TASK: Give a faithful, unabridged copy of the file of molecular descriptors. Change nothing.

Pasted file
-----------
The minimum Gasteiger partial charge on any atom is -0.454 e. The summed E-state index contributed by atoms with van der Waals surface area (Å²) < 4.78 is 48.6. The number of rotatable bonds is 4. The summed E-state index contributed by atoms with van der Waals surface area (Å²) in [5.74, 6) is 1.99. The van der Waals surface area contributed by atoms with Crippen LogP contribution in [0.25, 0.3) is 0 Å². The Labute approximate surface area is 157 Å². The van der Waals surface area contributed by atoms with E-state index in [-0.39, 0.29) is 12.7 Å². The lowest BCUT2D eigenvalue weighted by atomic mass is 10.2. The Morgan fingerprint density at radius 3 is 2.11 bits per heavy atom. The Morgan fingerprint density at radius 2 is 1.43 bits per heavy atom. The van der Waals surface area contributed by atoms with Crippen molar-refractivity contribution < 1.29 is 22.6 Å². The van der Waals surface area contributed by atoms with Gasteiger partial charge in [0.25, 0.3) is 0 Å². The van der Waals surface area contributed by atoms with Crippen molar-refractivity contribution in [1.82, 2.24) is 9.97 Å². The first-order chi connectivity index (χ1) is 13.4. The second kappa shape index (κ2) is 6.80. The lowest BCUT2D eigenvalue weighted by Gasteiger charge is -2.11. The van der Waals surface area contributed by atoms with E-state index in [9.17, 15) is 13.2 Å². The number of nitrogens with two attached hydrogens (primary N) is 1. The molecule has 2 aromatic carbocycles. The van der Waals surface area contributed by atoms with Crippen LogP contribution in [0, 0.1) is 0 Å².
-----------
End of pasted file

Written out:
The minimum Gasteiger partial charge on any atom is -0.454 e. The summed E-state index contributed by atoms with van der Waals surface area (Å²) < 4.78 is 48.6. The number of rotatable bonds is 4. The summed E-state index contributed by atoms with van der Waals surface area (Å²) in [5.74, 6) is 1.99. The van der Waals surface area contributed by atoms with Crippen LogP contribution in [0.25, 0.3) is 0 Å². The Labute approximate surface area is 157 Å². The van der Waals surface area contributed by atoms with E-state index in [-0.39, 0.29) is 12.7 Å². The lowest BCUT2D eigenvalue weighted by atomic mass is 10.2. The Morgan fingerprint density at radius 3 is 2.11 bits per heavy atom. The Morgan fingerprint density at radius 2 is 1.43 bits per heavy atom. The van der Waals surface area contributed by atoms with Crippen molar-refractivity contribution < 1.29 is 22.6 Å². The van der Waals surface area contributed by atoms with Gasteiger partial charge in [0.25, 0.3) is 0 Å². The van der Waals surface area contributed by atoms with Crippen molar-refractivity contribution in [1.82, 2.24) is 9.97 Å². The first-order chi connectivity index (χ1) is 13.4. The second kappa shape index (κ2) is 6.80. The lowest BCUT2D eigenvalue weighted by Gasteiger charge is -2.11. The van der Waals surface area contributed by atoms with E-state index in [9.17, 15) is 13.2 Å². The number of nitrogens with two attached hydrogens (primary N) is 1. The molecule has 2 aromatic carbocycles. The van der Waals surface area contributed by atoms with Crippen LogP contribution in [0, 0.1) is 0 Å².